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Study: Most companies lie to SEC about environmental fines

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(Read caption) A stock specialist watches computer monitors on the floor of the New York Stock Exchange. Companies that publicly announced large environmental sanctions saw the value of their stock fall by an average of 1.6 percent, the study noted.

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Most companies that are hit with large environmental sanctions fail to disclose this information to the Securities and Exchange Commission, as required by law, a researcher at the University of Arkansas has found.

Andrea Romi, a doctoral candidate at the university's Sam M. Walton College of Business, examined the SEC filings of 309 companies that received notice from the Environmental Protection Agency between 1996 and 2005 that they should expect to pay at least $100,000 in fines – the minimum amount required for disclosure by SEC Regulation S-K, Item 103. Romi found that about 72 percent of these companies omitted this information on their filing forms, a violation of federal law.

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The likely reason for this recalcitrance? Those who properly disclose their fines are punished by the stock market. Ms. Romi found that companies that publicly announced the EPA sanction saw the value of their stock fall by an average of 1.6 percent.

What's more, those that omit the information are unlikely to suffer any consequences.

In a telephone interview, Romi described the SEC's laissez-faire approach to its own reporting requirements. "It's not voluntary," she said, "but because the level of enforcement becomes so small, it almost becomes voluntary."

In a press release on the University of Arkansas website, Romi says that this arrangement provides perverse incentives for corporations.

“This finding was disturbing not only because it revealed a direct and intentional violation of federal regulations, but also because it provided support for the existence of so-called ‘greenwashing,’ the marketing of good environmental news and the obscuring of bad news.”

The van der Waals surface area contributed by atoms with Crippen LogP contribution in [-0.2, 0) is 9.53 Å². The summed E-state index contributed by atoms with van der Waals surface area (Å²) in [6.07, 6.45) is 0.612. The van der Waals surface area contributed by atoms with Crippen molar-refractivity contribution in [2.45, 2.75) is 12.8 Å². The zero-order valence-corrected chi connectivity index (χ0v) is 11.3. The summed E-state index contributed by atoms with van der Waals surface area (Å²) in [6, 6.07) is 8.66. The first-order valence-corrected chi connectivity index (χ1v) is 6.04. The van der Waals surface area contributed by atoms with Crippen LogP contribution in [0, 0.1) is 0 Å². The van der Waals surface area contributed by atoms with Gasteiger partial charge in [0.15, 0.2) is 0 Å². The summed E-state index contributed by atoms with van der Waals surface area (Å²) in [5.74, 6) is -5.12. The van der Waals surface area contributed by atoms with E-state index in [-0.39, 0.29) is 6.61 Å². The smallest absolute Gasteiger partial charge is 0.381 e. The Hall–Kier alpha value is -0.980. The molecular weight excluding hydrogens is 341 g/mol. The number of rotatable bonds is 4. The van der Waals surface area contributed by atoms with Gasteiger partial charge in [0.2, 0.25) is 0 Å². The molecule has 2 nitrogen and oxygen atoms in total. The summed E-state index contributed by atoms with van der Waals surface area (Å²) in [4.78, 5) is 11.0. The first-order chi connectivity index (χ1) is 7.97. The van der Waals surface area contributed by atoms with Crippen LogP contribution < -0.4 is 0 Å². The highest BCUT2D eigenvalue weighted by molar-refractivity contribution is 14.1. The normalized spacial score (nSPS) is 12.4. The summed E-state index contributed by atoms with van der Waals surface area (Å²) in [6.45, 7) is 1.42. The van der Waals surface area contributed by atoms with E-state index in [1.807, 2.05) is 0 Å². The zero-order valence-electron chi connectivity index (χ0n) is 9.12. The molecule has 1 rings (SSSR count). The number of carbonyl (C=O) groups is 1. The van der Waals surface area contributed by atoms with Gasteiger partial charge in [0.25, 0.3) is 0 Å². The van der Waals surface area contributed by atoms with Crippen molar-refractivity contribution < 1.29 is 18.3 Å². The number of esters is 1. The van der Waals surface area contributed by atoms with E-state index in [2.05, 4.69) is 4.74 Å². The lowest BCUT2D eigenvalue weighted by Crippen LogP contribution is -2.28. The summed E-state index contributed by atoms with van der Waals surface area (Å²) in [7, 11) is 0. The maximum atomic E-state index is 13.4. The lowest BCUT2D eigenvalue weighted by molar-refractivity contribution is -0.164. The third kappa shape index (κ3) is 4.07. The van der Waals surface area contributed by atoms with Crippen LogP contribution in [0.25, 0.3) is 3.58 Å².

Romi's study, which she will submit to a peer-reviewed accounting journal later this year, supports a 1998 internal study by the EPA's Office of Enforcement and Compliance Assurance that found that 74 percent of corporations failed to comply with this requirement.

Romi won't name names. She says that many companies were excluded from her sample because they did not make their financial data publicly available. Therefore, any list of offenders she could offer would be selective. Also, Romi believes that, given the pervasiveness of this violation, responsibility resides ultimately with the SEC.

Writing for the Matter Network, an environmental news website, Emily Setzer suggests that the best solution may be mandatory reporting requirements:

The problem is there is no easy solution. Without disclosing this information to the public, writing a check for $100,000 or $200,000 is basically a slap on the wrist for many large corporations. Entities with such large environmental sanctions deserve the public flanking, but if there is little regulatory action and punishment, and no incentive to report, how many businesses will choose to risk negative publicity? Perhaps the best solution is for the government to automatically disclose all corporations that receive environmental sanctions of $100,000 or more, instead of leaving it up to the businesses, because disclosures of corporate social responsibility and environmental records are still voluntary.

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